Produced by David Widger
By W.W. JACOBS
Mr. Jernshaw, who was taking the opportunity of a lull in business to weigh out pound packets of sugar, knocked his hands together and stood waiting for the order of the tall bronzed man who had just entered the shop—a well-built man of about forty—who was regarding him with blue eyes set in quizzical wrinkles.
“What, Harry!” exclaimed Mr. Jernshaw, in response to the wrinkles. “Harry Barrett!”
“That’s me,” said the other, extending his hand. “The rolling stone come home covered with moss.”
Mr. Jernshaw, somewhat excited, shook hands, and led the way into the little parlour behind the shop.
“Fifteen years,” said Mr. Barrett, sinking into a chair, “and the old place hasn’t altered a bit.”
“Smithson told me he had let that house in Webb Street to a Barrett,” said the grocer, regarding him, “but I never thought of you. I suppose you’ve done well, then?”
Mr. Barrett nodded. “Can’t grumble,” he said modestly. “I’ve got enough to live on. Melbourne’s all right, but I thought I’d come home for the evening of my life.”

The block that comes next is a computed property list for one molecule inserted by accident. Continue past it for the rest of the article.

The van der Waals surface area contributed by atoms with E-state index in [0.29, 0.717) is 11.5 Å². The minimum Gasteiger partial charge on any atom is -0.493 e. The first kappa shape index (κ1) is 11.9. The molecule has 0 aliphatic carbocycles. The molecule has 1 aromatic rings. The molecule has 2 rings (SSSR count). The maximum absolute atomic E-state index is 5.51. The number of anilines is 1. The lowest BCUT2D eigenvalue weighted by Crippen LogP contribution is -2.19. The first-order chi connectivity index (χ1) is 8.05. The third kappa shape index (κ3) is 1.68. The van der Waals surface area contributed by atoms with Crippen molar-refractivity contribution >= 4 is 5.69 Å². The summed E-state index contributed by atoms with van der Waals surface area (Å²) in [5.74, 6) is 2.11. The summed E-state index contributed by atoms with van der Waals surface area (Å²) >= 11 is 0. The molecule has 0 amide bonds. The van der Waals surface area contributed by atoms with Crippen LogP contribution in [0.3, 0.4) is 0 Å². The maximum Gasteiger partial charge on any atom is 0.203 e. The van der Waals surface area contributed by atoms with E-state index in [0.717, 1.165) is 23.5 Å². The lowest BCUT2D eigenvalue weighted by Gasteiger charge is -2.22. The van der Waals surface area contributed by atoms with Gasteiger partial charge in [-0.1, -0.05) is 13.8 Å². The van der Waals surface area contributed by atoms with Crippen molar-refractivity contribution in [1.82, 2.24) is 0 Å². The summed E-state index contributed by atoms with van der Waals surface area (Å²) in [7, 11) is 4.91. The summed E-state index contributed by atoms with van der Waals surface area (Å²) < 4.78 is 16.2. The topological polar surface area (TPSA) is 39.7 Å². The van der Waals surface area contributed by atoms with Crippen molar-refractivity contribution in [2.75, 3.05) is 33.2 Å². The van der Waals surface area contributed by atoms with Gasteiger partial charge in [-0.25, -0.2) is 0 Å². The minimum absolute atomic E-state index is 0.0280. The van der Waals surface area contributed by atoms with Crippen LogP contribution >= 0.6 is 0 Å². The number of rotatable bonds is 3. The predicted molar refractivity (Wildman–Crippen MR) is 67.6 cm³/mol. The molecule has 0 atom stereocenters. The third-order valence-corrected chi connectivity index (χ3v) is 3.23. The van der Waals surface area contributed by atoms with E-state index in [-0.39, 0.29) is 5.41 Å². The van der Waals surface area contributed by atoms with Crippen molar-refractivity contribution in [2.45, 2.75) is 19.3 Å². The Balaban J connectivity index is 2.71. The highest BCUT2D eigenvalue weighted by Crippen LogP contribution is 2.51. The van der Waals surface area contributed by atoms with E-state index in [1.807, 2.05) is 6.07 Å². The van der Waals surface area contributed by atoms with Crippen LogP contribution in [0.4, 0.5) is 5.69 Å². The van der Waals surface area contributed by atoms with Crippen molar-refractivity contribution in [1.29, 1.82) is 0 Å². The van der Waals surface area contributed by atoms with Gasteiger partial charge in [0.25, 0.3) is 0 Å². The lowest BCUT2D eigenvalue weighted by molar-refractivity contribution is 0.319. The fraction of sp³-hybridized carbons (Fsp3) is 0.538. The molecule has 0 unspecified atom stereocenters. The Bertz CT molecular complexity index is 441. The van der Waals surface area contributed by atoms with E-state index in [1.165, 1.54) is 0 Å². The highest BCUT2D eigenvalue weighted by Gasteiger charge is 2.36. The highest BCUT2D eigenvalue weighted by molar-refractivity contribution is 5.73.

“Evening!” repeated his friend. “Forty-three,” said Mr. Barrett, gravely. “I’m getting on.”
“You haven’t changed much,” said the grocer, passing his hand through his spare grey whiskers. “Wait till you have a wife and seven youngsters. Why, boots alone——”
Mr. Barrett uttered a groan intended for sympathy. “Perhaps you could help me with the furnishing,” he said, slowly. “I’ve never had a place of my own before, and I don’t know much about it.”
“Anything I can do,” said his friend. “Better not get much yet; you might marry, and my taste mightn’t be hers.”
Mr. Barrett laughed. “I’m not marrying,” he said, with conviction.
“Seen anything of Miss Prentice yet?” inquired Mr. Jernshaw.
“No,” said the other, with a slight flush. “Why?”
“She’s still single,” said the grocer.
“What of it?” demanded Mr. Barrett, with warmth. “What of it?”
“Nothing,” said Mr. Jernshaw, slowly. “Nothing; only I——”
“Well?” said the other, as he paused.
“I—there was an idea that you went to Australia to—to better your condition,” murmured the grocer. “That—that you were not in a position to marry—that——”
“Boy and girl nonsense,” said Mr. Barrett, sharply. “Why, it’s fifteen years ago. I don’t suppose I should know her if I saw her. Is her mother alive?”
“Rather!” said Mr. Jernshaw, with emphasis. “Louisa is something like what her mother was when you went away.”
Mr. Barrett shivered.
“But you’ll see for yourself,” continued the other. “You’ll have to go and see them. They’ll wonder you haven’t been before.”
“Let ’em wonder,” said the embarrassed Mr. Barrett. “I shall go and see all my old friends in their turn; casual-like. You might let ’em hear that I’ve been to see you before seeing them, and then, if they’re thinking any nonsense, it’ll be a hint. I’m stopping in town while the house is being decorated; next time I come down I’ll call and see somebody else.”